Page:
By Lucy Rendler-Kaplan //@LucyRK78
Green Bay Packers 24 – Chicago Bears 23
I am definitely feeling the effects today from the lack of oxygen I experienced when I stopped breathing last night during the Chicago Bears vs Green Bay Packers game. When quarterback Aaron Rodgers went down with a knee injury in the first half, the only words I could muster were, “You have to be joking.”
It looked like the Packers’ season was over just as it was beginning. There are injuries, and then there are “the cart is coming out” injuries. Only a handful of players have ever left the game on the injury cart to return. And none have launched a comeback like Rodgers did in Green Bay’s season opener.
Rodgers was injured when Bears defensive end Roy Robertson-Harris fell on his left knee after a second-quarter sack. Rodgers stood up, tried to put weight on his left leg and then hit the ground. Finally, Rodgers (barely) was able to walk off the field on his own. He spent a very long ten minutes in the sideline injury tent before being carted off the field in the second quarter.
At this point, the Pack was already down 10-0. From the start, the game was painful to watch, as the Chicago Bears outplayed the Packers on each down. As predicted, LB Khalil Mack was running all over Green Bay, ripping the ball from QB DeShone Kizer’s hands, picking off a screen pass and giving the Bears a touchdown and 17-0 lead.
Rodgers miraculously returned to the game in the third quarter, facing a 20 point deficit. He then led the Packers to an almost impossible-to-achieve 24-23 victory over their biggest rival, the Chicago Bears. Aaron Rodgers proved Sunday night that as long as his arm is fine, he can play on just one leg.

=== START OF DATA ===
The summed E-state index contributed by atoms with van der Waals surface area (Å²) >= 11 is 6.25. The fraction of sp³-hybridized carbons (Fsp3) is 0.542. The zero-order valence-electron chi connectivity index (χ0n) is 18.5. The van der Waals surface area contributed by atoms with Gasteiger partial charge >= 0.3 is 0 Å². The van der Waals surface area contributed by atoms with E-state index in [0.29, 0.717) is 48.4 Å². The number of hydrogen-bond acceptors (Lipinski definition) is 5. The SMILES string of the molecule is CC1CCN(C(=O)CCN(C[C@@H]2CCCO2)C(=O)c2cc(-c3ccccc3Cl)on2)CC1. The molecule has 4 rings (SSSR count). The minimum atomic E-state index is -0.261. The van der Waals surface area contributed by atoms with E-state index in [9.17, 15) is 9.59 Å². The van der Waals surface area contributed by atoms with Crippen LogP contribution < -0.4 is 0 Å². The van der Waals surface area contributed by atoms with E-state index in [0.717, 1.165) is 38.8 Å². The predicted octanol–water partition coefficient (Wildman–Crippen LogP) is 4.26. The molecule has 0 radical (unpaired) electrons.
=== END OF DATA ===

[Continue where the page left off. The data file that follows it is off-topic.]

— The Ringer (@ringer) September 10, 2018
I dare you to find another player in the NFL that has the power that Rodgers showcased when he connected with receiver Randall Cobb for a catch-and-run through the secondary for a 75-yard touchdown and the go-ahead score with 2:13 left in the game. This was the longest receiving touchdown of Cobb’s storied career.
Rodgers tied the largest comeback win of his NFL career, according to ESPN Stats & Information. It equaled the rally from down 20-0 in Week 13 of 2015 at Detroit — the Hail Mary game that I KNOW you all remember.
You keep hoping that off-season additions make a difference. How many years has it been now that Green Bay’s record has been overly dependent on Rodgers? Once again, this was proven true Sunday night. When Rodgers goes down, so do the Packers. There has to be a way that the 52 other athletes on the roster can strengthen this team.
Did other players do well in the season opener? Of course. Kicker Mason Crosby completed his only field goal attempt and made all three of his extra points. There just are seemingly more causes for concern, than celebration. Cough, cough linebacker Clay Matthews.
When Rodgers is healthy, Green Bay wins. I stand by what I’ve been saying for years, he is easily one of the best (if not THE best) players in the entire league. Perhaps a bigger highlight than the comeback win?
Hearing Rodgers tell Sports Illustrated, “I’m playing next week.”
Talk Packers with Lucy on Twitter @LucyRK78